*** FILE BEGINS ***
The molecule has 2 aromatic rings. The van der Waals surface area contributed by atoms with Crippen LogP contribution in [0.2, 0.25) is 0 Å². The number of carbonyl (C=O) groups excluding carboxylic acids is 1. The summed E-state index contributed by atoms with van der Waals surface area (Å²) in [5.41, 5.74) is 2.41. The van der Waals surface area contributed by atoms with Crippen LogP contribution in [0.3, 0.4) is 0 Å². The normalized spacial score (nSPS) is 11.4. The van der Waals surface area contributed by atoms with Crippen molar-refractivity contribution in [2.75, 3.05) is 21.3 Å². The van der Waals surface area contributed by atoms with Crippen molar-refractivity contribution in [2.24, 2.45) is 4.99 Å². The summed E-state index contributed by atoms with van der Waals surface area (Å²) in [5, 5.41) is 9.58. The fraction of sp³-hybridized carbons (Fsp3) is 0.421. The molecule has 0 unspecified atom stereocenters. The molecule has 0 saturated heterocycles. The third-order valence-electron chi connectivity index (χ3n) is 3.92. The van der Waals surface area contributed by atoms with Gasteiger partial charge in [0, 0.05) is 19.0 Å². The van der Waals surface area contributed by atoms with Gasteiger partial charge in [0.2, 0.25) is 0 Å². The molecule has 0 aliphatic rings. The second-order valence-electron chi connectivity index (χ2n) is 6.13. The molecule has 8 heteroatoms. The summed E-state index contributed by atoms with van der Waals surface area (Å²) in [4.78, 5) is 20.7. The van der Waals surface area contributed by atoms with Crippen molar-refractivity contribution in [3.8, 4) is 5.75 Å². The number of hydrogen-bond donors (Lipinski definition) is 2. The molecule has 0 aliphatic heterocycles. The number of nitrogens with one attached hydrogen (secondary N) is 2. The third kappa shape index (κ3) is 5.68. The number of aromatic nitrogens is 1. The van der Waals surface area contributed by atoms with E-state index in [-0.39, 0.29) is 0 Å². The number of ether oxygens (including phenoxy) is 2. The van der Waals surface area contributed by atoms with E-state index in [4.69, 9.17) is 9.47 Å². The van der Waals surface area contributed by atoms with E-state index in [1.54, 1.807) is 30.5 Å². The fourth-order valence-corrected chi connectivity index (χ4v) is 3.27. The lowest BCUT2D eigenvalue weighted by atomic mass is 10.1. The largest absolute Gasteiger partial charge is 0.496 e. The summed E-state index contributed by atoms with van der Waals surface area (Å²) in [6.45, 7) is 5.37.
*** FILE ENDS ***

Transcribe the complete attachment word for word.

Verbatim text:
The molecule has 2 aromatic rings. The van der Waals surface area contributed by atoms with Crippen LogP contribution in [0.2, 0.25) is 0 Å². The number of carbonyl (C=O) groups excluding carboxylic acids is 1. The summed E-state index contributed by atoms with van der Waals surface area (Å²) in [5.41, 5.74) is 2.41. The van der Waals surface area contributed by atoms with Crippen LogP contribution in [0.3, 0.4) is 0 Å². The normalized spacial score (nSPS) is 11.4. The van der Waals surface area contributed by atoms with Crippen molar-refractivity contribution in [2.75, 3.05) is 21.3 Å². The van der Waals surface area contributed by atoms with Crippen molar-refractivity contribution in [2.24, 2.45) is 4.99 Å². The summed E-state index contributed by atoms with van der Waals surface area (Å²) in [5, 5.41) is 9.58. The fraction of sp³-hybridized carbons (Fsp3) is 0.421. The molecule has 0 unspecified atom stereocenters. The molecule has 0 saturated heterocycles. The third-order valence-electron chi connectivity index (χ3n) is 3.92. The van der Waals surface area contributed by atoms with Gasteiger partial charge in [0, 0.05) is 19.0 Å². The van der Waals surface area contributed by atoms with Gasteiger partial charge in [0.2, 0.25) is 0 Å². The molecule has 0 aliphatic rings. The second-order valence-electron chi connectivity index (χ2n) is 6.13. The molecule has 8 heteroatoms. The summed E-state index contributed by atoms with van der Waals surface area (Å²) in [4.78, 5) is 20.7. The van der Waals surface area contributed by atoms with Crippen molar-refractivity contribution in [3.8, 4) is 5.75 Å². The number of hydrogen-bond donors (Lipinski definition) is 2. The molecule has 0 aliphatic heterocycles. The number of nitrogens with one attached hydrogen (secondary N) is 2. The third kappa shape index (κ3) is 5.68. The number of aromatic nitrogens is 1. The van der Waals surface area contributed by atoms with E-state index in [-0.39, 0.29) is 0 Å². The number of ether oxygens (including phenoxy) is 2. The van der Waals surface area contributed by atoms with E-state index in [4.69, 9.17) is 9.47 Å². The van der Waals surface area contributed by atoms with E-state index in [1.54, 1.807) is 30.5 Å². The fourth-order valence-corrected chi connectivity index (χ4v) is 3.27. The lowest BCUT2D eigenvalue weighted by atomic mass is 10.1. The largest absolute Gasteiger partial charge is 0.496 e. The summed E-state index contributed by atoms with van der Waals surface area (Å²) in [6.45, 7) is 5.37.